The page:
(pronounced “Stray'ven”) nestles in the valley, or Strath, of the Avon
Water, which tumbles eastwards towards Stonehouse and on until it enters the
Clyde. It is a charming old town, and contrasts beautifully with the modern
architecture of the nearby East Kilbride. It has
similar history to Stonehouse with weaving, however as a good number of
merchants made their home in Strathaven, it has always been a more monied town.
It was also the home of numerous Sorbie families, as borne out by the census
The spire of the whitewashed East Parish Church is a well known landmark, and one of the first things you see as you approach the town from the high ground to the north.
The town has an ancient origin, and was an important coaching stop in the days when coaches ran from Ayrshire to Edinburgh. The original parish church was built in 1001, but this was pulled down in 1772, when the present one was built. It has a quaint tower topped by a cupola and weather vane, and the clock mechanism was installed in 1902 to replace one that had done its duty for 130 years.
Its focal point is the Common Green (now alas tarred over) where markets were once held, and it is a fascinating mix of old shops, inns and coffee houses.
The town in 1637 consisted of little more than a cluster of dwellings, numbering about 48 houses. In 1725 inhabitants mainly consisted mostly of persons who had retired from rural business, very much like today.
After the Napoleonic wars there was a lot of unrest. Corn Laws drove up the price of food and weavers had a rough time. In 1820 James Purlie Wilson and other Radicals took up weapons and marched to Cathkin but 'Purlie' was arrested and charged with high treason and hung at Glasgow Green. At his trial he uttered the following words when the sentence was passed "My suffering countrymen! I remain under the firm conviction and I die a Martyr in the cause of Truth and Justice, and in the hope that you will soon succeed in the cause which I took up arms to defend".
His body was dug up within a matter of hours and brought back to Strathaven by his family and followers and buried in the old graveyard close to his house. There is a monument in the town to him, which was erected in 1846, with the aid of public subscription.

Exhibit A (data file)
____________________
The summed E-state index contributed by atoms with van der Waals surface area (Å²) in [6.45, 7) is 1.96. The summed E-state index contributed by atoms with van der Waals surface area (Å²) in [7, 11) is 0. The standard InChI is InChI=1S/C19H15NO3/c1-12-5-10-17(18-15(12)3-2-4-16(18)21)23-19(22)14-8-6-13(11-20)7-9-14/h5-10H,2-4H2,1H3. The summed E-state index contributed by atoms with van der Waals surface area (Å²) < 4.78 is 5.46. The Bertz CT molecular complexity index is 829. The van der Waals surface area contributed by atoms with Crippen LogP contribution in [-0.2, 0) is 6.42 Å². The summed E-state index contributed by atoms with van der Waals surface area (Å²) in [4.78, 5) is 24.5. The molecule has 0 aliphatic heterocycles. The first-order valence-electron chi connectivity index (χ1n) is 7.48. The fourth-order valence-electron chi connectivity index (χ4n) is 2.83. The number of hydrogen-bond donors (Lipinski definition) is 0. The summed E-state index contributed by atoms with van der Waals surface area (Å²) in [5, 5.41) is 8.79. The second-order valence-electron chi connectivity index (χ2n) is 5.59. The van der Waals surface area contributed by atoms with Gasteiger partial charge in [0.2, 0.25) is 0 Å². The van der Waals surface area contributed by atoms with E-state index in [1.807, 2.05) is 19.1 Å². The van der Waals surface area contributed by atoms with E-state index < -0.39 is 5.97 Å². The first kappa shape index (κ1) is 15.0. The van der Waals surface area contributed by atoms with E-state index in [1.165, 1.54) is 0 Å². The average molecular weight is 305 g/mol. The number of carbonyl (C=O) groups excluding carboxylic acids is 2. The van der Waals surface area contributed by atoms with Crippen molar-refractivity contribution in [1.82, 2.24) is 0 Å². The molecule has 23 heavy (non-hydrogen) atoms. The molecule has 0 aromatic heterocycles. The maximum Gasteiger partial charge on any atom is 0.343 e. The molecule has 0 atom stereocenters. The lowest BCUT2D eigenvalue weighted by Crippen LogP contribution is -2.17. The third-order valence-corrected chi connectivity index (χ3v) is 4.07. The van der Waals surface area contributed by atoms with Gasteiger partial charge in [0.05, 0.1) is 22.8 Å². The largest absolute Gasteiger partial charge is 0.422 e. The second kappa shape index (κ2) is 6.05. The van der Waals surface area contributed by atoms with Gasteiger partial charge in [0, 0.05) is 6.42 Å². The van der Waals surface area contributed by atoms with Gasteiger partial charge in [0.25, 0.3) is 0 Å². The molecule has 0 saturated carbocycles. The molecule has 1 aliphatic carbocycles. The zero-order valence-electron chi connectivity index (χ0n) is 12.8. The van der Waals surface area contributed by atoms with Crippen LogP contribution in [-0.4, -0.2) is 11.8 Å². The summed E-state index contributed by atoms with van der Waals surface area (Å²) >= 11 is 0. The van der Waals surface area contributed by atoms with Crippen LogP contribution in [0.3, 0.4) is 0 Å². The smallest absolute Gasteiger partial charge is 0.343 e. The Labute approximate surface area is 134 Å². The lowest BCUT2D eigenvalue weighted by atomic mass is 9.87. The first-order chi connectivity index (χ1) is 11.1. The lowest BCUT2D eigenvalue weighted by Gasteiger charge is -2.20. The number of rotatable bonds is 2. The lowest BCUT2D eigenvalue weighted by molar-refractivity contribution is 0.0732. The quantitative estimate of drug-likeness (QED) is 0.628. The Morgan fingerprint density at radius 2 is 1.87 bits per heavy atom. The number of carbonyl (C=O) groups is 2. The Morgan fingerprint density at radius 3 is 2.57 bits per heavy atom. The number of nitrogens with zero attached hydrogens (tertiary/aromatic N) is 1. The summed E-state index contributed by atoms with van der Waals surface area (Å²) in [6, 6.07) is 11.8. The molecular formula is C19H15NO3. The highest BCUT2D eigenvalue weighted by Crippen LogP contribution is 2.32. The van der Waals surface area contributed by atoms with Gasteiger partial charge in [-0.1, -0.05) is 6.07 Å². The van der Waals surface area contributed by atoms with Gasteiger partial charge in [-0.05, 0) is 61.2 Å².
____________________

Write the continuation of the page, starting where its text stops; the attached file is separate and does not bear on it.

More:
Perhaps the most striking building in Strathaven are the ruins of Strathaven Castle at Stonehouse Road, above the banks of the Powmillon Burn. The present ruins give little idea of the Castle’s original size. When complete, it had an outer wall with 13 turrets, and an entrance with a drawbridge.
Dating back to the 14th century, Strathaven Castle had several owners. In the early 1400's, it was owned by the powerful Douglas family. After the suppression of the House of Douglas in 1455, it passed in 1458 to Sir Andrew Stewart, who later become the first Lord Avondale. The 3rd Lord lost it to Sir James Hamilton of Finnart in 1534. In 1611 the castle was sold to James, 2nd Marquis of Hamilton and it remained in that family for three hundred years. In the 1700's it fell into decay.
story is told on the plaque outside the castle.
According to tradition, the wife of a past lord so greatly displeased her husband that she was walled up alive in part of the Castle wall. Nothing is recorded of her crime, yet it is said that she was led into a small purpose-built niche, blessed by a priest, given some food and water, and then walled up forever. When a portion of the walls fell down in the middle of the 19th Century human bones were discovered, giving some credence to this story.
It is still well worth a visit and is also the site of the 'Strathaven Visitor Centre'.
Acknowledgement to "Strathaven Community Website" for excerpts.
to 'Landscape and History'